STEM Central

A Community of Practice for NSF STEM Projects

Closing Remarks -- STEP 2014

Here is a transcript of Connie Della-Piana's remarks at the close of STEP 2014:

Good morning.
Thank you to all the speakers and presenters, for thought-provoking and intellectually engaging presentations - and as catalysts for good conversations and discussions and for reviewing and making new connections.

The meeting organizers have asked me to speak a bit about the STEP program.  It will be brief.  I fully recognize that I stand between a famous Lee Zia haiku or two and the end of the meeting. 

I would like to begin with just a bit of history.  The STEM Talent Expansion Program has its roots in the 2001 Technology Act and was part of the 2002 NSF Reauthorization.  STEP was established to increase the number of students (US citizens or permanent residents) receiving associate or baccalaureate degrees in established or emerging STEM fields.

Since 2002, the STEM Talent Expansion Program has made over 250 to close to 300 awards to institutions.  Each project identifies factors that can derail would-be scientists and engineers and addresses those factors by instituting evidence-based and evidence generating practices.

• STEP Type 1 projects plan for and implement evidence-based practices dedicated to recruitment, retention, and graduation of STEM students at academic institutions.

• STEP Type 2 research projects examine factors associated with STEM degree attainment.

STEP also supports three special funding opportunities
• STEP Centers support groups of faculty representing a cross section of institutions of higher education and housed in a discipline that address a national challenge or opportunity in undergraduate STEM education through a comprehensive and coordinated set of activities.

• An NSF/Intel and GE Foundation partnership supports the Graduate 10K+ projects that focus on the first two years of computer science and engineering.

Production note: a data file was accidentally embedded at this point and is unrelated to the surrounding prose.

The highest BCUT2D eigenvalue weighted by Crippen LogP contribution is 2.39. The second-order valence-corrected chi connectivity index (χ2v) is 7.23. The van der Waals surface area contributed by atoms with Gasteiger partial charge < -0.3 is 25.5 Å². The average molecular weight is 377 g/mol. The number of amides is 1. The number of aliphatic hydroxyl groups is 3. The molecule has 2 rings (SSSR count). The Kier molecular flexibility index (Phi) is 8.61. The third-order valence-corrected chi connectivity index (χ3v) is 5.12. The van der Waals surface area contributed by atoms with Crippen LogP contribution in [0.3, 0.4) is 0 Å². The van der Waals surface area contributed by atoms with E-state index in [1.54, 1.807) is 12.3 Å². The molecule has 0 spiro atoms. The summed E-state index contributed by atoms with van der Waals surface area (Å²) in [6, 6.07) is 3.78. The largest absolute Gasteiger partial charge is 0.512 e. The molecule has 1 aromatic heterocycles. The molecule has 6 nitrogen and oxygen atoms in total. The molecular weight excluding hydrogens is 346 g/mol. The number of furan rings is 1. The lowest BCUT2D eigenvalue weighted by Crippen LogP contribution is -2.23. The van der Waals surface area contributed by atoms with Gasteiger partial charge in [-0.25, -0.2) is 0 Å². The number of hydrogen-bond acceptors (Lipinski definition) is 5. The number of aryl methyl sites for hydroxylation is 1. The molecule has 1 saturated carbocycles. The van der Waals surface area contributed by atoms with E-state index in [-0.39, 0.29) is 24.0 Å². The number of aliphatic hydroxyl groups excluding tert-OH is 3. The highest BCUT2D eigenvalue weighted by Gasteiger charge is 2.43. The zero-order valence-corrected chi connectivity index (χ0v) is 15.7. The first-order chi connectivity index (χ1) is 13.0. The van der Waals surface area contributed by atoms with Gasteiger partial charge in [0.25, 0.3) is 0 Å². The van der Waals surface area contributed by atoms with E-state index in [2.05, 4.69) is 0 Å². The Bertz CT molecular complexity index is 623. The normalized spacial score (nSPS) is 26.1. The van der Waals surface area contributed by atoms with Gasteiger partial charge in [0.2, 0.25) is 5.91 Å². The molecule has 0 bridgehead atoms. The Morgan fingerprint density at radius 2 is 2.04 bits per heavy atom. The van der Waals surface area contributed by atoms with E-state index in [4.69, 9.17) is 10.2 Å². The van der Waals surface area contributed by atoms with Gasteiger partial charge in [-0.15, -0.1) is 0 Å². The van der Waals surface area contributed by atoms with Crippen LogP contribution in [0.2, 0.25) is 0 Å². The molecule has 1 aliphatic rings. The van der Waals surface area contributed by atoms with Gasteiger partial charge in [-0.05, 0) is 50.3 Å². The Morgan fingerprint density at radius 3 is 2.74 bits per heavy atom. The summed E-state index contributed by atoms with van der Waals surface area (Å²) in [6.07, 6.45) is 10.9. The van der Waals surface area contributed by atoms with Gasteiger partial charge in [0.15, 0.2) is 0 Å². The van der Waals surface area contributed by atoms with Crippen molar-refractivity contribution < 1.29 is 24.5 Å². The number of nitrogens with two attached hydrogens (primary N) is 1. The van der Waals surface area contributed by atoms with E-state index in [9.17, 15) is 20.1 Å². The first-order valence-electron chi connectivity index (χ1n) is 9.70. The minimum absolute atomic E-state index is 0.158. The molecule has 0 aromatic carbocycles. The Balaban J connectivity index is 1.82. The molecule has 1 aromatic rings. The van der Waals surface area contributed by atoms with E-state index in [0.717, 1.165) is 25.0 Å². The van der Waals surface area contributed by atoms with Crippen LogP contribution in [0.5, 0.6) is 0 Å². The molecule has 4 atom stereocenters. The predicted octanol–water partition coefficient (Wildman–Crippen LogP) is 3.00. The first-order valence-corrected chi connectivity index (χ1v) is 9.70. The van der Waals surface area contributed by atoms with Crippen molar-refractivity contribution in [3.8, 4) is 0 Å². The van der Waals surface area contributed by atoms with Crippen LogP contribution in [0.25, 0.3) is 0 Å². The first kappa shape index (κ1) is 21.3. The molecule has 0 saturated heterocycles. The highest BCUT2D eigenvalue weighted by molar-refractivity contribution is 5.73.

A hallmark of STEP is its support of the range of higher education institutions from 2-year institutions to research universities.

As evident in the agenda for the 2014 STEP Grantees Meeting, the STEP community is incredibly thoughtful and active in improving and transforming undergraduate STEM education.  Thank you for your hard work and dedication in supporting the success of students, faculty, and institutions.

As mentioned in the presentations by Drs. Jo Handelsman, Joan Ferrini-Mundy, and Susan Singer, STEP has made large contributions to the implementation of academic and social support and curricular and pedagogical evidence-based practices to transform higher education and contributions to the knowledge base on factors associated with degree attainment in STEM. 

To be up front – things change.  Programs evolve.  The Improving Undergraduate STEM Education program is the next STEP in the evolution of the undergraduate STEM education community – for a radical revolution.  I-USE provides our community with an opportunity to think and act “outside the box” – by integrating innovation, development, and implementation with intentional and systematic examination of what is working, with whom and under what circumstances. 

A take-away is that the STEP community is well positioned to STEP into the future as champions and leaders of undergraduate STEM education.

Thank you.

Now for some reminders:

  • Complete and submit your STEP Annual Survey.  ICF International leads this effort.  The program uses the information for reporting to the program’s stakeholders.  For example the program provides information on the numbers of students who participate, the number and types of institutions that are funded, and the types of evidence-based practices being implemented to the NSF, to Congress, or to the Government Accountability Office.
  • We plan to hold 3rd year reviewers for projects that are in their first and second years.  We will be getting information out to you.
  • There is a program evaluation that has started.  RMC is conducting the evaluation.  Please participate in the data collection when contacted.
  • Document the quality of the implementation of the project’s activities.  Evidence is important as echoed in the speakers’ presentations.
  • In writing the Project Outcomes Report for Research.gov.  Describe project expectations and actual outcomes – particularly degree attainment.  This is a program supporting increased degree attainment and transfer) in STEM.  This is a report for the public that is posted on a government website.
  • Elements of STEP will continue in I-USE.
  • Leverage elements in STEP with elements in TUES and WIDER – think “outside the box” of these programs.
  • And utilize STEP Central.

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